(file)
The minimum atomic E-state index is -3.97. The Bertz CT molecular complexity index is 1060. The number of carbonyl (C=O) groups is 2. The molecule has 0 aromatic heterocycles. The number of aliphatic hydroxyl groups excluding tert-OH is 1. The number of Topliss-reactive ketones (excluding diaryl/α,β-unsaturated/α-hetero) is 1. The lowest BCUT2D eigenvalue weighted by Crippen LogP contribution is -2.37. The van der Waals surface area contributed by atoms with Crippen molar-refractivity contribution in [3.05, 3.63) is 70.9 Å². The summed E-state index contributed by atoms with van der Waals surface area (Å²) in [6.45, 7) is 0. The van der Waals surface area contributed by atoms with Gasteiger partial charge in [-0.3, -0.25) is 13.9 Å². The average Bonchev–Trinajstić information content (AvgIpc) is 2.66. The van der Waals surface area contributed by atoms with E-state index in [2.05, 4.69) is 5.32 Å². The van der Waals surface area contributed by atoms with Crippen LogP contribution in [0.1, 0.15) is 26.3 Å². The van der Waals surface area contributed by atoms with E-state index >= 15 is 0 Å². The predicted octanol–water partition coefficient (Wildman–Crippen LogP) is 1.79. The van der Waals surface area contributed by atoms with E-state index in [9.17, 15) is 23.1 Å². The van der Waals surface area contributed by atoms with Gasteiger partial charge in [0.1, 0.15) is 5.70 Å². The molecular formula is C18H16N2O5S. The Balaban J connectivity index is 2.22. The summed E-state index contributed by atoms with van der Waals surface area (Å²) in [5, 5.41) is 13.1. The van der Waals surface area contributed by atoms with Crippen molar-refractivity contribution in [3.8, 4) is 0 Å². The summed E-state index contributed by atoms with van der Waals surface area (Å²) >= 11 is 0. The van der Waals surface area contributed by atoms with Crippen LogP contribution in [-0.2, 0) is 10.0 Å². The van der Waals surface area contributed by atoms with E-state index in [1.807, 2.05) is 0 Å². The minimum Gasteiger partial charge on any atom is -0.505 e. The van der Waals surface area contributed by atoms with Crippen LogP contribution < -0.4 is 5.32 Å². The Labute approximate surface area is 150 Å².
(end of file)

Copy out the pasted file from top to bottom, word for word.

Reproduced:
The minimum atomic E-state index is -3.97. The Bertz CT molecular complexity index is 1060. The number of carbonyl (C=O) groups is 2. The molecule has 0 aromatic heterocycles. The number of aliphatic hydroxyl groups excluding tert-OH is 1. The number of Topliss-reactive ketones (excluding diaryl/α,β-unsaturated/α-hetero) is 1. The lowest BCUT2D eigenvalue weighted by Crippen LogP contribution is -2.37. The van der Waals surface area contributed by atoms with Crippen molar-refractivity contribution in [3.05, 3.63) is 70.9 Å². The summed E-state index contributed by atoms with van der Waals surface area (Å²) in [6.45, 7) is 0. The van der Waals surface area contributed by atoms with Gasteiger partial charge in [-0.3, -0.25) is 13.9 Å². The average Bonchev–Trinajstić information content (AvgIpc) is 2.66. The van der Waals surface area contributed by atoms with E-state index in [2.05, 4.69) is 5.32 Å². The van der Waals surface area contributed by atoms with Crippen LogP contribution in [0.1, 0.15) is 26.3 Å². The van der Waals surface area contributed by atoms with E-state index >= 15 is 0 Å². The predicted octanol–water partition coefficient (Wildman–Crippen LogP) is 1.79. The van der Waals surface area contributed by atoms with E-state index in [9.17, 15) is 23.1 Å². The van der Waals surface area contributed by atoms with Gasteiger partial charge in [0.1, 0.15) is 5.70 Å². The molecular formula is C18H16N2O5S. The Balaban J connectivity index is 2.22. The summed E-state index contributed by atoms with van der Waals surface area (Å²) in [5, 5.41) is 13.1. The van der Waals surface area contributed by atoms with Crippen molar-refractivity contribution in [3.8, 4) is 0 Å². The summed E-state index contributed by atoms with van der Waals surface area (Å²) >= 11 is 0. The van der Waals surface area contributed by atoms with Crippen LogP contribution in [-0.2, 0) is 10.0 Å². The van der Waals surface area contributed by atoms with E-state index in [1.807, 2.05) is 0 Å². The minimum Gasteiger partial charge on any atom is -0.505 e. The van der Waals surface area contributed by atoms with Crippen LogP contribution < -0.4 is 5.32 Å². The Labute approximate surface area is 150 Å².